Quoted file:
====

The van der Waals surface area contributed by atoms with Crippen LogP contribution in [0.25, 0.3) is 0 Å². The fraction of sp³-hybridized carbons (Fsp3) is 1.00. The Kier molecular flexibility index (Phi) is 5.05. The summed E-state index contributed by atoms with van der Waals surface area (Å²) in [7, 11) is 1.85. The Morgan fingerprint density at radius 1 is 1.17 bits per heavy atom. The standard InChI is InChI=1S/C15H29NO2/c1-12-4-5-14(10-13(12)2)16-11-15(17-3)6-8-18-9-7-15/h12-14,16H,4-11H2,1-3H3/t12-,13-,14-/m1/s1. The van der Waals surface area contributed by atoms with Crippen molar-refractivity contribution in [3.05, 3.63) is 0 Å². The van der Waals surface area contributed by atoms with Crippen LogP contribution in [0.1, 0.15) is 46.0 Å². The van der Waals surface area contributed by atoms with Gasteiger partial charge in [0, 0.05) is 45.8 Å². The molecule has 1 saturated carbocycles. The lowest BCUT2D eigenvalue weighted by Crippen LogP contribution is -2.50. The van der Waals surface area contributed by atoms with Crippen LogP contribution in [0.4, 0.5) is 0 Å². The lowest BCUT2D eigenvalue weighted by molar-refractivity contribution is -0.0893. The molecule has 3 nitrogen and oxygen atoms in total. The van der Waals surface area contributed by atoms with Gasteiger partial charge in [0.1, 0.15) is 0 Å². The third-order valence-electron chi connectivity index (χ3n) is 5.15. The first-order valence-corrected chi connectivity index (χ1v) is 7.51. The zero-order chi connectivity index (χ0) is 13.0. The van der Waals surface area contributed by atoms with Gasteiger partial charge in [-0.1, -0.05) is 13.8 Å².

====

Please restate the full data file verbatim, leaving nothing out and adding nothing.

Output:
The van der Waals surface area contributed by atoms with Crippen LogP contribution in [0.25, 0.3) is 0 Å². The fraction of sp³-hybridized carbons (Fsp3) is 1.00. The Kier molecular flexibility index (Phi) is 5.05. The summed E-state index contributed by atoms with van der Waals surface area (Å²) in [7, 11) is 1.85. The Morgan fingerprint density at radius 1 is 1.17 bits per heavy atom. The standard InChI is InChI=1S/C15H29NO2/c1-12-4-5-14(10-13(12)2)16-11-15(17-3)6-8-18-9-7-15/h12-14,16H,4-11H2,1-3H3/t12-,13-,14-/m1/s1. The van der Waals surface area contributed by atoms with Crippen molar-refractivity contribution in [3.05, 3.63) is 0 Å². The van der Waals surface area contributed by atoms with Crippen LogP contribution in [0.1, 0.15) is 46.0 Å². The van der Waals surface area contributed by atoms with Gasteiger partial charge in [0, 0.05) is 45.8 Å². The molecule has 1 saturated carbocycles. The lowest BCUT2D eigenvalue weighted by Crippen LogP contribution is -2.50. The van der Waals surface area contributed by atoms with Crippen LogP contribution in [0.4, 0.5) is 0 Å². The lowest BCUT2D eigenvalue weighted by molar-refractivity contribution is -0.0893. The molecule has 3 nitrogen and oxygen atoms in total. The van der Waals surface area contributed by atoms with Gasteiger partial charge in [0.1, 0.15) is 0 Å². The third-order valence-electron chi connectivity index (χ3n) is 5.15. The first-order valence-corrected chi connectivity index (χ1v) is 7.51. The zero-order chi connectivity index (χ0) is 13.0. The van der Waals surface area contributed by atoms with Gasteiger partial charge in [-0.1, -0.05) is 13.8 Å².